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SEVERSTAL SETTLES US LITIGATION WITH RG STEEL — ALEXEI MORDASHOV DEMONSTRATES PARACHUTE TECHNIQUE TO SHAREHOLDERS

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By John Helmer, Moscow

Three years of litigation in New York and Delaware between Severstal and US steelmaker RG Steel over a failed Maryland steelmill, for which Alexei Mordashov paid $810 million, will be finalized at a US court hearing on July 15. Moscow and US sources report that lawyers for the two sides are expected to present for the judge’s approval an agreement for RG Steel to receive $30 million in cash from Severstal, and in exchange, Severstal will acquire RG Steel’s 50% stake in their joint coke venture, Mountain State Carbon (MSC).

At most, this outcome for Severstal is worth $70 million – one-eleventh of what Mordashov originally paid in March 2008, announcing at the time: “We believe in the long-term promise of the U.S. market.”
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KREMLIN LOSES FEAR OF REGIONAL DEMONSTRATIONS — THE STEEL OLIGARCHS ISSUE PINK “PRODUCTION RELEASE” SLIPS

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By John Helmer, Moscow

Last year Russia’s six major steelmakers cut 33,500 jobs from their payrolls, because, they explain, they are struggling to reduce losses and cut bank debt. That amounted to a loss of almost one in ten jobs in the Russian steel sector. At the end of 2013, the headcount of steelworkers was 355,900, down 9.4% from 2012.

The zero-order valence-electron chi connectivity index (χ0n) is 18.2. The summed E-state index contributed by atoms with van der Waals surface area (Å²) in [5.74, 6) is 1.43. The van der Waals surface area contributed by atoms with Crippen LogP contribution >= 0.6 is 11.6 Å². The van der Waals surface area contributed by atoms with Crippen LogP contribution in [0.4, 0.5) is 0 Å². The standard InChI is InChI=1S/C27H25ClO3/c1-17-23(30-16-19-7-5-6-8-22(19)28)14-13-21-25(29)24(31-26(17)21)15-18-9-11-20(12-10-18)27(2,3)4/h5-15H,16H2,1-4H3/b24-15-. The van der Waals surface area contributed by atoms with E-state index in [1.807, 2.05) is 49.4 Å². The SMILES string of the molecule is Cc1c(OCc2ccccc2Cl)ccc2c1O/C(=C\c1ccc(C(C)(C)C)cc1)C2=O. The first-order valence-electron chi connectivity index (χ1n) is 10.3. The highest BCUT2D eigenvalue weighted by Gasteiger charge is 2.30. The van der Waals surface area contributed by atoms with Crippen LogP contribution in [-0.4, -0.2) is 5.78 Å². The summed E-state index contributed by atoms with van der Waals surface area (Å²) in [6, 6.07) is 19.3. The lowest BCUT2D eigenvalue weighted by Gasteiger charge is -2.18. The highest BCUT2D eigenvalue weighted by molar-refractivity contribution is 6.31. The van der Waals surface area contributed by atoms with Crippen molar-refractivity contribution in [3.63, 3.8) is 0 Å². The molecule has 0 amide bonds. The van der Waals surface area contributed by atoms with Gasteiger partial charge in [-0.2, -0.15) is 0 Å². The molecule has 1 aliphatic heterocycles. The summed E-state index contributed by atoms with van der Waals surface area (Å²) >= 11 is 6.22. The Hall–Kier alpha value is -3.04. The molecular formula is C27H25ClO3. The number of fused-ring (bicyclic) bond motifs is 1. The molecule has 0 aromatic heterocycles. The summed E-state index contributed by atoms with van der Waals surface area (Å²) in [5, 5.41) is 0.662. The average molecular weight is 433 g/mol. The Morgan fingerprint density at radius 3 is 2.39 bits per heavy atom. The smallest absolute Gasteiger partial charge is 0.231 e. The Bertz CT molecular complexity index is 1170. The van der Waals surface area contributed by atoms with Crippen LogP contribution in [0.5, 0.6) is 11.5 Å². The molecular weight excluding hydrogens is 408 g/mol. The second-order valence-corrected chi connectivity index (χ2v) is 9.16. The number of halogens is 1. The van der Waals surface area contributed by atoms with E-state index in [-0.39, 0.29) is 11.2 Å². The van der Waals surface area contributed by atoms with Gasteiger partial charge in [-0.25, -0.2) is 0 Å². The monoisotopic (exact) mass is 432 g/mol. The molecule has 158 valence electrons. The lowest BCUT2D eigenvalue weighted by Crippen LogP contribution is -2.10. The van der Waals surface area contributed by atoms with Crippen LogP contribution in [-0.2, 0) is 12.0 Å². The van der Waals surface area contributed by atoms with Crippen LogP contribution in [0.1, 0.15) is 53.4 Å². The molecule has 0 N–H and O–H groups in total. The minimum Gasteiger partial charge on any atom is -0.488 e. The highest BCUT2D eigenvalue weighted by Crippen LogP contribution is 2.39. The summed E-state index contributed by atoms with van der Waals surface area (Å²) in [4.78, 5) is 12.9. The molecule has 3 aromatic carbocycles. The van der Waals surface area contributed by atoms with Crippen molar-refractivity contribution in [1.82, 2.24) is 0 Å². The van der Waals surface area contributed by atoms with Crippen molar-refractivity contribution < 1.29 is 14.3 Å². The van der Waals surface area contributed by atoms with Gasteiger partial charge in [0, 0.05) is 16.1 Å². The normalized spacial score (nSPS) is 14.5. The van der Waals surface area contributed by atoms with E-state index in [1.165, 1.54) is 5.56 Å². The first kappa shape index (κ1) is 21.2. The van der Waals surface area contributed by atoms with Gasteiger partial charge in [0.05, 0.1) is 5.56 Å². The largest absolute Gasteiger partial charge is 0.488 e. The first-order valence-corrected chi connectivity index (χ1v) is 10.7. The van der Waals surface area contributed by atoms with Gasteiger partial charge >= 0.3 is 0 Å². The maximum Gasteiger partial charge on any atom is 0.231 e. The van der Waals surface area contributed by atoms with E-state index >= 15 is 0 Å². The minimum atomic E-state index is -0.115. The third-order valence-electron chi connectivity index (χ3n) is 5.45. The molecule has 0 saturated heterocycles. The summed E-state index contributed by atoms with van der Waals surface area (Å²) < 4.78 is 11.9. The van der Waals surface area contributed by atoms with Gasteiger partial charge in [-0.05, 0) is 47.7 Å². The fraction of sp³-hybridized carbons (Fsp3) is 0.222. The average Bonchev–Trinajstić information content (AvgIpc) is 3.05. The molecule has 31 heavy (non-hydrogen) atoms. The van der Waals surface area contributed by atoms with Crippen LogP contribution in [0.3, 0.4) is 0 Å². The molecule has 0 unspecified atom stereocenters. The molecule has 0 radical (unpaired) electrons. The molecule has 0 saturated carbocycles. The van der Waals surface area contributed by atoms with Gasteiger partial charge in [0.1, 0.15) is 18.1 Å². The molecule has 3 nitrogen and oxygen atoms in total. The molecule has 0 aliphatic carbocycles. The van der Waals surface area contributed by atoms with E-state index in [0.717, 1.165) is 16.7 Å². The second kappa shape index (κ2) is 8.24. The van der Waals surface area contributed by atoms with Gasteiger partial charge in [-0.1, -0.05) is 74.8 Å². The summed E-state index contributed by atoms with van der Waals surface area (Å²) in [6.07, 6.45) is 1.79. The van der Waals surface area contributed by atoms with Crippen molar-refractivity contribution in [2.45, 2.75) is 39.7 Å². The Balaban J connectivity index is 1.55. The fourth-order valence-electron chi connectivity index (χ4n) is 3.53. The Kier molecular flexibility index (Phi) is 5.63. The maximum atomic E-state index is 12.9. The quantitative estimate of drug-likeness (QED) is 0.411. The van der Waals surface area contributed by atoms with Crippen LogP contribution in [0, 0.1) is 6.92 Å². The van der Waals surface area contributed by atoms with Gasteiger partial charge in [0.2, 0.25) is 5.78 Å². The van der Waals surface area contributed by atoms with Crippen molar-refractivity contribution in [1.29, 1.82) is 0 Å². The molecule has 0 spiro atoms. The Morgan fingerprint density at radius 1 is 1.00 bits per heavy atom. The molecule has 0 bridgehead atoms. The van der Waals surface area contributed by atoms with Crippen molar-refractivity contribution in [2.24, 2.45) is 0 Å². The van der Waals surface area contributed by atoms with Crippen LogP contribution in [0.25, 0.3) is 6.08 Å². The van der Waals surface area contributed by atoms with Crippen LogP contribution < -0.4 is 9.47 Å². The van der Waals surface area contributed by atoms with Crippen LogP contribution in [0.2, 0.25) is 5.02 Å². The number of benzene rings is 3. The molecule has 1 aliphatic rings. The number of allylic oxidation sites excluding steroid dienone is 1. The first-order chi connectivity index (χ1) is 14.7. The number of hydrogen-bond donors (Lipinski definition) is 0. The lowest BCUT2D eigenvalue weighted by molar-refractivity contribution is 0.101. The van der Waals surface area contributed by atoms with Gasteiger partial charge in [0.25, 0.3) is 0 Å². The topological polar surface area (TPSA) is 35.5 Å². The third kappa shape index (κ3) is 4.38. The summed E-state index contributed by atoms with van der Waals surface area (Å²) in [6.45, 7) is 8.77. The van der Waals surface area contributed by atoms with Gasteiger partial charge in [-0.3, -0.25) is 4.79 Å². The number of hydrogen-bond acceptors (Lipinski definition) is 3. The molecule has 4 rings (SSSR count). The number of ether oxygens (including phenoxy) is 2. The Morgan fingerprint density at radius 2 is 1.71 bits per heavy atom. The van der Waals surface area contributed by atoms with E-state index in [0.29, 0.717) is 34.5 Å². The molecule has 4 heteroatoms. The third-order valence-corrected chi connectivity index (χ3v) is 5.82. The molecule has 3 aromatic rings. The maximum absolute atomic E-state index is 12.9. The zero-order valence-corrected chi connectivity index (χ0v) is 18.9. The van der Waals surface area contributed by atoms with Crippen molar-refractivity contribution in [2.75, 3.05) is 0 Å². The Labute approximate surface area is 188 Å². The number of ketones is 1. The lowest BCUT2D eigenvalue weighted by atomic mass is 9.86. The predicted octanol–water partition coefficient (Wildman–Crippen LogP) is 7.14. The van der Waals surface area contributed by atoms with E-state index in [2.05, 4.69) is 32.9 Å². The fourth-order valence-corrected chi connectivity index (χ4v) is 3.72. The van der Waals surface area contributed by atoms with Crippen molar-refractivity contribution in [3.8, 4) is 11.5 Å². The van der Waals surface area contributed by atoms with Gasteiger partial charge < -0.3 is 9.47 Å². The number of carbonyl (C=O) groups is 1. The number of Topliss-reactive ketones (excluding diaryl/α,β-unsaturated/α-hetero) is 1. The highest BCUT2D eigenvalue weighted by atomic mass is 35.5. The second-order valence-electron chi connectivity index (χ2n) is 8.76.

Government officials and sector analysts acknowledge that five years ago during the collapse in steel trade in the last months of 2008 and first half of 2009, such a job cull would have been impossible because the Kremlin warned the mill proprietors against mass layoffs. Magnitogorsk Metallurgical Combine (MMK) announced it was reducing its steel output by 15% in October 2009 after earlier claiming the cutback would be 25%. Alexander Mastruev, head of personnel at MMK, said at the time: “It is not necessary to dramatise the situation, and to panic.” MMK was considering a furlough of employees, not dismissal and job cuts, he added. At Mechel, it was claimed at the time there was no plan to review production plans “for now” but the length of the working day might be cut. According to Mechel, “we are making all effort to save all working places and our employees.”
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DISQUIET ON THE EASTERN FRONT — VICTOR PINCHUK’S INTERPIPE REPORTS FINANCIAL DAMAGE, OFFERS TO SELL OUT

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By John Helmer, Moscow